As an elementary trained teacher working in The Middle, I frequently find myself making my lessons too “cutesy.” But the funny thing is, the supposedly too cool for school 6th graders LOVE them! Their eyes light up when they see scissors and markers and glue sticks coming out instead of pens and paper. They get so excited, they fail to notice how much work and new learning I manage to hide beneath the fun. It’s a win-win
And then there are the times things backfire, and guess who winds up the loser?
Every year, my students read a realistic fiction novel about a young Jewish girl who escapes from Russia and travels to America. To help the students grasp all the history and background knowledge needed to really understand the story, I created a unit that mimicked an immigrant’s journey.
It was cutesy, complete with passports that I stamped each time they completed an activity. When we created the passports, I had them choose Russian names from a long list of popular boys’ and girls’ names. A few were able to find the Russian version of their own name, but most picked new ones for themselves.
When it came to last names, I explained the history of how the Russian government basically assigned names to the citizens by taking their father’s first name and adding –ov to the end of it, so all the people who had dads named Ivan, would have Ivanov as a last name. Anton would be Antonov, and so on.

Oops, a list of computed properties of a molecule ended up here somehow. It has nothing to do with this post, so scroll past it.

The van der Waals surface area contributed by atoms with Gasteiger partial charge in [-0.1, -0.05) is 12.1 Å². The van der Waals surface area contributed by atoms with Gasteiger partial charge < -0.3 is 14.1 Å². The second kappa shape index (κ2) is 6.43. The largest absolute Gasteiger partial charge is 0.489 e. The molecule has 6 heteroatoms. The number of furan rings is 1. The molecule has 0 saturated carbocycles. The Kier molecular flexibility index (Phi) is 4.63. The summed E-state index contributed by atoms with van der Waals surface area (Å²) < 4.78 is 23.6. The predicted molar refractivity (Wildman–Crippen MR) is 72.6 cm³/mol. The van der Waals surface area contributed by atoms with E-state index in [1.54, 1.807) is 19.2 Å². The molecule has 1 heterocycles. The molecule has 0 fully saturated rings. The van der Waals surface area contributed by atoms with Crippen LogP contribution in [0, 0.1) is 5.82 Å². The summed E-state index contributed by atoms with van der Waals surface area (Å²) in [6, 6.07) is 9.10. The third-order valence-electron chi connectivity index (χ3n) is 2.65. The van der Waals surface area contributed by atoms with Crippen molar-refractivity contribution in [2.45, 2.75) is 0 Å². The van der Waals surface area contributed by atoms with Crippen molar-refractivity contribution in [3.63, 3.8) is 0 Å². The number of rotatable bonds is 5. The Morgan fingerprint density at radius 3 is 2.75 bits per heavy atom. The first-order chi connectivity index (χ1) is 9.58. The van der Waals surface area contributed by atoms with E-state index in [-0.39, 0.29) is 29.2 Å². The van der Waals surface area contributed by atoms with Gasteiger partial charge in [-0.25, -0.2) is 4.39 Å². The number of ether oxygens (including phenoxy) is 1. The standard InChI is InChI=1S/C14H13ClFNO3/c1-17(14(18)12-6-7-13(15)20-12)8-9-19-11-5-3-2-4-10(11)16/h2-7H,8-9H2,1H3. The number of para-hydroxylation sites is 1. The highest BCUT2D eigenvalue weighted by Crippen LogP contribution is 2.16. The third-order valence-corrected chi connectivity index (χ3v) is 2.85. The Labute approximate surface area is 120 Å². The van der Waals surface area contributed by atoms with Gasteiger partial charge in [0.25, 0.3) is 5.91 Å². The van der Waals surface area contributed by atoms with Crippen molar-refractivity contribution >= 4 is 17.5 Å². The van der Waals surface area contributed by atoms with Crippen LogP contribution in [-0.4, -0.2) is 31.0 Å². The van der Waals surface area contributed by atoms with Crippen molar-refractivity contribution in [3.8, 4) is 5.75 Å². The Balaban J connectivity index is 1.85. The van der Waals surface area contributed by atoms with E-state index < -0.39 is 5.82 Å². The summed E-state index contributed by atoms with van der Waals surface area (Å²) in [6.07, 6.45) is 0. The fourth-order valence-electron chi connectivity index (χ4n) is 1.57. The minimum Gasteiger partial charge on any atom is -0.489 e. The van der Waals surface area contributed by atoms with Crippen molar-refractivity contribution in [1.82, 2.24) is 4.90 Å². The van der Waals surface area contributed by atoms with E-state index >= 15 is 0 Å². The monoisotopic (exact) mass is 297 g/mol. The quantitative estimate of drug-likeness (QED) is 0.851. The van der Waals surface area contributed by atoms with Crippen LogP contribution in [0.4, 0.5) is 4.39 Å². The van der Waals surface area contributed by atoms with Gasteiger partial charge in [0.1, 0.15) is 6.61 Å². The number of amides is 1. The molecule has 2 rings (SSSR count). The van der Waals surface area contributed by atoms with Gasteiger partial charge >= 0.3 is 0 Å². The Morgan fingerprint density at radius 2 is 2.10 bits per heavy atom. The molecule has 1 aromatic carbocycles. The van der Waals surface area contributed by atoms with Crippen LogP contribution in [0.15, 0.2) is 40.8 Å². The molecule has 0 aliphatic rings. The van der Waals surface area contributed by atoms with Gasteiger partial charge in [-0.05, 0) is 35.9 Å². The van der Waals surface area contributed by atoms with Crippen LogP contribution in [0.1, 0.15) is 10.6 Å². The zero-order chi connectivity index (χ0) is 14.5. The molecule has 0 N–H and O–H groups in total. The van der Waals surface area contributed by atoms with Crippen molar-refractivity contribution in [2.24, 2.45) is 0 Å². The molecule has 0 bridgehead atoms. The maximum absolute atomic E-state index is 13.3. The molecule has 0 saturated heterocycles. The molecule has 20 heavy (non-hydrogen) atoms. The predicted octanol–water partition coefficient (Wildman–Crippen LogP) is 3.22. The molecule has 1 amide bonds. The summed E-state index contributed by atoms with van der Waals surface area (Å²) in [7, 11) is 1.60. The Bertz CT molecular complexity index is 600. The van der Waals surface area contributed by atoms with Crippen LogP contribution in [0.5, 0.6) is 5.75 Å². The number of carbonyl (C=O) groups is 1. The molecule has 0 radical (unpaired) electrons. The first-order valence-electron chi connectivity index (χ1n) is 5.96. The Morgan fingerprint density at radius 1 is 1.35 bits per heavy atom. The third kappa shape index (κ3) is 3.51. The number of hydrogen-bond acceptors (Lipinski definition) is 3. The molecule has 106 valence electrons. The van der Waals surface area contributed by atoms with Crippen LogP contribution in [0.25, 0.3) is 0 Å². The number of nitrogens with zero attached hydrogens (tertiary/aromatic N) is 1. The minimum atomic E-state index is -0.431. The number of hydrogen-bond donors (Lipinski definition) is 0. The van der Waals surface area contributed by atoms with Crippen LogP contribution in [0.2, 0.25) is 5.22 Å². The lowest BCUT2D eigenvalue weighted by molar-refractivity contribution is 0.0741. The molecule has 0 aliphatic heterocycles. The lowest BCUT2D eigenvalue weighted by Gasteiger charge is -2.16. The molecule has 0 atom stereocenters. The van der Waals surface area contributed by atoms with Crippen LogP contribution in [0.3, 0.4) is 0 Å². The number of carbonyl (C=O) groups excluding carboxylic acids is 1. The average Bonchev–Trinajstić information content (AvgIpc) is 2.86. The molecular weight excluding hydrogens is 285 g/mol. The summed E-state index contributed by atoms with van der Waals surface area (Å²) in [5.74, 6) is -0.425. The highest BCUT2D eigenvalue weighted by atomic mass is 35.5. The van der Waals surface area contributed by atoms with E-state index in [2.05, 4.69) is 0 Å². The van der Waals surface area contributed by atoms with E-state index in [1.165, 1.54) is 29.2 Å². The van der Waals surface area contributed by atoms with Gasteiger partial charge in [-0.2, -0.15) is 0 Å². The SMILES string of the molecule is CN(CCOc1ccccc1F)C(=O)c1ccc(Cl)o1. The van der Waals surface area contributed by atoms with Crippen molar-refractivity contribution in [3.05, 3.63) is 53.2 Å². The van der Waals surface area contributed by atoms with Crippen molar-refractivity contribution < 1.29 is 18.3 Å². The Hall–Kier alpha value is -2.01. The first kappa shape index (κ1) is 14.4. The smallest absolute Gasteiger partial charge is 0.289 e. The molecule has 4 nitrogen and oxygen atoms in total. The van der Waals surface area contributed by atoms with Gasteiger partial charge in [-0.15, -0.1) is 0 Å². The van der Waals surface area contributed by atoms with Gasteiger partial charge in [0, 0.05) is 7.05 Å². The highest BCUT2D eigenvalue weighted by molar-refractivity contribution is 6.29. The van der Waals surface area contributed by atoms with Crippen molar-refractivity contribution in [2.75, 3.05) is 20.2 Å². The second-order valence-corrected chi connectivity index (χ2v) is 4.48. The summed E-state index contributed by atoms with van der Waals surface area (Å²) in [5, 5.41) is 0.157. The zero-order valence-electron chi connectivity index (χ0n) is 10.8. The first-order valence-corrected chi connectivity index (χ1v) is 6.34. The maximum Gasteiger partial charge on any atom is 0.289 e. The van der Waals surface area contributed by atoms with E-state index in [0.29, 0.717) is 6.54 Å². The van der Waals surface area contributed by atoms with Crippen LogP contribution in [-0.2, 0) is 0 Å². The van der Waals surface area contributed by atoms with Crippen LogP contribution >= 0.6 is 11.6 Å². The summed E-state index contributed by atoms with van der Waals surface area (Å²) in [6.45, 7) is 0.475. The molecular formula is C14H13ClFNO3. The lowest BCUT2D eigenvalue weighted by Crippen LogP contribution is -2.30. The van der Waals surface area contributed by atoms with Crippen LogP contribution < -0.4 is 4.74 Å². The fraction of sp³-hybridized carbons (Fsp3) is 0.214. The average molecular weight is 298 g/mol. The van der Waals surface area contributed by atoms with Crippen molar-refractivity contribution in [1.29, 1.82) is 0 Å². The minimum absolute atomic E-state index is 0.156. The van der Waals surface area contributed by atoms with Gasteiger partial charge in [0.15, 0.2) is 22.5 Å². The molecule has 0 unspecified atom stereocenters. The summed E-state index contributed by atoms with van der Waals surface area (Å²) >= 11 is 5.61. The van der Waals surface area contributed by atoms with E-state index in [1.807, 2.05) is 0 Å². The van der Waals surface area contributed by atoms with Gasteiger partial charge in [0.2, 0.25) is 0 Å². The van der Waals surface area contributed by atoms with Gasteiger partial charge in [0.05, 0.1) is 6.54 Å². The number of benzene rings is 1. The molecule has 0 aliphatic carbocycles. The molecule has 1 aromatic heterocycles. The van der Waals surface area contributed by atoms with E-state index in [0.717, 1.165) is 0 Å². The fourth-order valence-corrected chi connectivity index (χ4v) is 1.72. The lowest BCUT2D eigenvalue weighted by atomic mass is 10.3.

“So, I said to the class, “if your dad is Mark, your new last name would be Markov. Got a dad named Steve? Drop the last vowel, and yours would be Stevov. Understand?”
They did, and seemed to like this little tidbit of information as they eagerly went back to the list to find THEIR dad’s names so that they could create a last name for themselves.
I was so busy patting myself on the back for such a well-crafted lesson, that I neglected to walk around the room to observe what it was they were actually writing, so it came as quite a shock when I asked for volunteers to share their new names.
Hands shot up.
“I am Sergei Jackov!” one boy exclaimed.
“And I’m Dimitri Jurgov!” another shouted, after he found the Russian equivalent of his dad’s name, George, on the list.
I did my best to keep a straight face, but I couldn’t hold it. When you’re in The Middle, you learn pretty quickly that it’s usually best to just laugh along.